Week in Review
Global equities continued their recovery last week, helped by apparent relief that US mid-term elections restored “gridlock” to Washington. With the Democrats controlling the House and the Republicans controlling the Senate, it seems unlikely either side of politics will be able to push through regulations to seriously affect the outlook for a range of sectors, from health care to technology. There was also some relief that the Democrats did not manage to wrest control of the Senate, as this would have raised the risk of Presidential impeachment and a potentially more serious assault on cosy corporate practises.
The Fed and RBA meetings came and went, with no change to the interest rate outlook in either country. The upbeat US earnings season also rolled on. The other major market development was a further slump in oil prices – to test mid-August oil price lows. This likely reflects a market that had become overly bullish due to impending Iran sanctions – only to then get wrong footed by signs of higher supply in both the US and Saudi Arabia and less draconian Iranian sanctions (at least in the short-term) than expected.
In Australia, the RBA continued to strain its credibility by producing another upbeat outlook for the economy, despite growing evidence of a serious downturn in housing activity and home prices as we head into 2019. We’ll see! It’s just as well the RBA is not backing up its upbeat outlook by threatening to raise interest rates anytime soon.
Key data highlights this week include the US consumer prices index report and retail sales. Sales are expected to bounce back after a subdued September, while annual core CPI inflation should remain contained at around 2.2%. Otherwise, the final wave of US earnings reports will be unleashed, dominated by the large and (generally struggling) traditional retailers. China’s monthly “data dump” also lands on Wednesday, and seems likely to show further softening in the world’s second largest economy.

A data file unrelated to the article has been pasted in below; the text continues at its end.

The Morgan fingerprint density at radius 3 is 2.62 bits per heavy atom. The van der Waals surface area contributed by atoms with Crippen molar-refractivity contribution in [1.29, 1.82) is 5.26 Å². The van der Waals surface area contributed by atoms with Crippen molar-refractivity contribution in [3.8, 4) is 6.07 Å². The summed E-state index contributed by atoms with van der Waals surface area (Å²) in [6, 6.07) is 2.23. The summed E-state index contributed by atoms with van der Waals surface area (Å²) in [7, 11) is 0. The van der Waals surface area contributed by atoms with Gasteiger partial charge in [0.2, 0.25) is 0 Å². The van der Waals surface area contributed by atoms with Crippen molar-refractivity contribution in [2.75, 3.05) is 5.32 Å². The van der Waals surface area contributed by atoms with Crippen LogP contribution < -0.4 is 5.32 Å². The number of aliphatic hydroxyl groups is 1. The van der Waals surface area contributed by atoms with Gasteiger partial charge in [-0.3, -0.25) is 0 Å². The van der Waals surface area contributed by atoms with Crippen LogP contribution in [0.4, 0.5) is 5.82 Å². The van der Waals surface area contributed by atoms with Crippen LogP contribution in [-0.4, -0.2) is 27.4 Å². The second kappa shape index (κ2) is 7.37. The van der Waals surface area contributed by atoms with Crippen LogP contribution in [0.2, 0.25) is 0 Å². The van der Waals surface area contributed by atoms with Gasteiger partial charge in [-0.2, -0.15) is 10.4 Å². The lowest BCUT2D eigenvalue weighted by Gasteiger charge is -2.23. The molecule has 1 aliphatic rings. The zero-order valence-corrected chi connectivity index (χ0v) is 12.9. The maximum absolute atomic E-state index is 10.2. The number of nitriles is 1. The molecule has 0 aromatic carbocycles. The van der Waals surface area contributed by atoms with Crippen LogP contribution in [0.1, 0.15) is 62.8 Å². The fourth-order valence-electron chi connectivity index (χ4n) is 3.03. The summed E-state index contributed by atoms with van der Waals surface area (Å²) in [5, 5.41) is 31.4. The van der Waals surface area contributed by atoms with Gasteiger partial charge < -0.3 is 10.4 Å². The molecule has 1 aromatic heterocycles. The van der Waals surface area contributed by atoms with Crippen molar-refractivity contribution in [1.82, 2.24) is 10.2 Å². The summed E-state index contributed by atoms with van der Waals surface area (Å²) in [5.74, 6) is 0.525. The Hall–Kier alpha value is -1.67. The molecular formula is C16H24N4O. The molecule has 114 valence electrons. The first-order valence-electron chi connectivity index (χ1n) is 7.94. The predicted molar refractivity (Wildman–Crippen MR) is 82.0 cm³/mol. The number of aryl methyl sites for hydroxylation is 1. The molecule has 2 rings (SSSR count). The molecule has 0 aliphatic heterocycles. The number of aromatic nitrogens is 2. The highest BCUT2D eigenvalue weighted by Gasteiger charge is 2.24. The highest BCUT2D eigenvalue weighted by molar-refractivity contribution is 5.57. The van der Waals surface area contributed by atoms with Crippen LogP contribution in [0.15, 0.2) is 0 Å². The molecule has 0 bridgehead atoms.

In Australia, we get a smattering of interesting data, including surveys of business and consumer sentiment, employment and wage growth. Most focus might be the extent to which Wednesday’s Westpac consumer sentiment report holds up in the face of further negative reports on Sydney and Melbourne house prices, given that this is now placing some downside risk on consumer spending next year. Helped by a minimum wage increase, annual growth in the wage cost index on Wednesday index should lift from around 2.1% to 2.4% – which would support the RBA’s view that wage growth is at least heading up, albeit still fairly slowly.
As seen in my (new) weekly chart pack below, the recovery in equities in recent weeks has been associated with a rebound in the $US, and a correction in gold and oil prices – but not iron ore prices, which have continued to strengthen, which in turn has helped support the $A. Long-term bond yields, meanwhile, have remained relatively steady.
Have a Great Week!